Gone are the days of wet willies, super-duper wedgies and fights over who ate the last Popsicle.
You and your little brother have grown up, and you are now quite the young adults. That was not always the case, however.
Being the oldest of three siblings and the only girl, you can imagine the amount of testosterone that lurked around every corner.
Needless to say, my brothers and I didn’t agree on everything.
Fast-forward to present day: My youngest brother and I share an apartment. I honestly could not have picked a better first roommate.
The benefits don’t only include pulling the I’m-the-oldest-and-you-have-to-do-whatever-I-say-plus-I’m-the-only-girl card on a weekly basis.
No, there are far more perks to having your little brother as your first roommate:
1. Preparation for living with a significant other
Yes, we all know guys are completely gross with their beard shavings, belching and boisterous snoring habits.
What better way to grow accustomed to such debauchery than living with someone of the same species (your little brother)?
You’ll never argue with your husband about the disaster he created in the kitchen while making a midnight snack because you've already been there, done that.
2. You can swerve a bothersome guy
You’re vibing to the pulsing lights and 808s of your favorite nightclub.
Upon returning to the bar for a liquid refreshment, an intruder (we’ll call him Ted) makes a beeline for the barstool next to you to engage in conversation.
Because, of course, a nightclub is the perfect place to discuss the universe and marriage.
Ted is nice enough, and you make friendly conversation with him until the club closes.
Ted then takes it upon himself to ask if he can come back to your place for a “night cap.”
You stare at him blankly and inform him that you live with your brother, and so whatever he thought this was, ain't happening. Ted beats a hasty retreat. Problem solved.
3. He’ll kill all the bugs
It goes without saying neither you nor your little brother will be living in the most luxurious of dwellings. (Maybe you will, though. I don't know your life or your tax bracket.)
However you slice it and dice it, the day will come when you will be face-to-face with a mosquito that blindly followed the scent of your Type O hemoglobin into your humble abode.
Who needs an exterminator when your brother can use his $50 Sperrys?
4. Fights only last .045 seconds
After moving in with your little brother, it’s only a matter of time before you have your first argument.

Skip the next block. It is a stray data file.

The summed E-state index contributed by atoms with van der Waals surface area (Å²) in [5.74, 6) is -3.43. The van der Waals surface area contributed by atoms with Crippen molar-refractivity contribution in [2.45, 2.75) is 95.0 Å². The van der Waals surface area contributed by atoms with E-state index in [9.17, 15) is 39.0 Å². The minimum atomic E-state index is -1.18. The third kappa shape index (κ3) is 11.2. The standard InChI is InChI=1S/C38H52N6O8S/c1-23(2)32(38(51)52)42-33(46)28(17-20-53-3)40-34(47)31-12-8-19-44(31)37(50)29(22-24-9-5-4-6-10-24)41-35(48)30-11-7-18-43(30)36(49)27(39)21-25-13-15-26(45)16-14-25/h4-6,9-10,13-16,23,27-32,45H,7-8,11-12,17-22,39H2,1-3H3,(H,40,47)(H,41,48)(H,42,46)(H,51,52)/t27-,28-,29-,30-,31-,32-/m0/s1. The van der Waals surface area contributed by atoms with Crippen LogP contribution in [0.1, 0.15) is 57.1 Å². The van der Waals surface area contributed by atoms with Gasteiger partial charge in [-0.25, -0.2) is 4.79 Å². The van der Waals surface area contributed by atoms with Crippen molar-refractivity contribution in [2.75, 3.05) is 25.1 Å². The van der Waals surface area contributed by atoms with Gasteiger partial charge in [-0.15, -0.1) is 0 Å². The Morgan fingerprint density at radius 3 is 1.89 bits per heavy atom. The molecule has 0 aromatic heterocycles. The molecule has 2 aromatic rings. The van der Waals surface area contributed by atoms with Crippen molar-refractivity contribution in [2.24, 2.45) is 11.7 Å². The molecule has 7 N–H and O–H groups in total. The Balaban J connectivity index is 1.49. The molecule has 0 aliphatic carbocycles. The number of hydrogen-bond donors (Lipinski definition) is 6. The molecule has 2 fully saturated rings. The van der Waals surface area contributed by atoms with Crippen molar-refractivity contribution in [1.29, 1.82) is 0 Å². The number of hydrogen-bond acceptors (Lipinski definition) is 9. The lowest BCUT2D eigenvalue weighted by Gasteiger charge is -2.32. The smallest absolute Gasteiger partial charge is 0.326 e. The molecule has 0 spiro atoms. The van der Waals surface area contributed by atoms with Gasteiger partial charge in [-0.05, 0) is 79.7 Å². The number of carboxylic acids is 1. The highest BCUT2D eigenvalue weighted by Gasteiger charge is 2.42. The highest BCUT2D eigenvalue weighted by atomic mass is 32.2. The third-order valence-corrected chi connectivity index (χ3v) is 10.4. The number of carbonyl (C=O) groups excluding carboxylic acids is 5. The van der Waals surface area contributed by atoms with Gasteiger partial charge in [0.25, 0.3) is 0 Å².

Luckily for you two, you’ve had approximately 18 years of sibling fighting experience, and arguments tend to be brief.
Instead of calling each other “throbbing block-face buffoons” and “dipstick bandits” (as was customary in your adolescent years), you resort to calmly insulting each other’s intelligence.
On a good night, the worst that could happen is you both fight for five minutes and then go binge eat, effectively obliterating the “diet” you’ve been faithful to since 9 am that morning.
5. You’ll never be the third wheel
For Millennials still stuck in the “Single As A Pringle” stage of life, you may get invited on a lot of outings.
Some of these outings may involve needing someone to couple up with, so to speak. Who better to go as your date than your little brother?
You don’t feel awkward around him, he probably has some sense of humor to keep the night interesting and you don’t have to perpetuate internal dialogue about whether he'll pay for you or not. (He won't!)
6. He’ll keep all your secrets when the parentals comes to visit
What is it about maturity that suddenly renders siblings capable of keeping each other’s secrets?
Prior to puberty, it didn’t matter how minuscule the offense — I was going to sue my brothers in the court of parental law whenever I had the chance.
Fast-forward 10 years and the Italian mafia couldn’t get me to rat out my brothers. Not to the police, not to the President of the United States and certainly not my parents.
7. He’ll always have rent money
Let’s face it: Millennials are constantly finding themselves in a three-way love triangle between living an independent, adult life and relying on mother dearest for those 8 am wake-up calls for work.
Add to this equation complete financial responsibility and you, my friend, have formed a new "Sister Wives" situationship. Living with your little brother can relieve this financial stress.
You’re already divvying up rent, utilities and Internet costs, but what if you’re strapped for cash that week?
You won’t have to deal with the embarrassment of borrowing money from little bro because he’s family.
It’s also comforting to know that you both have the same financial backup plan if both of you fail to budget properly: Mom and Dad.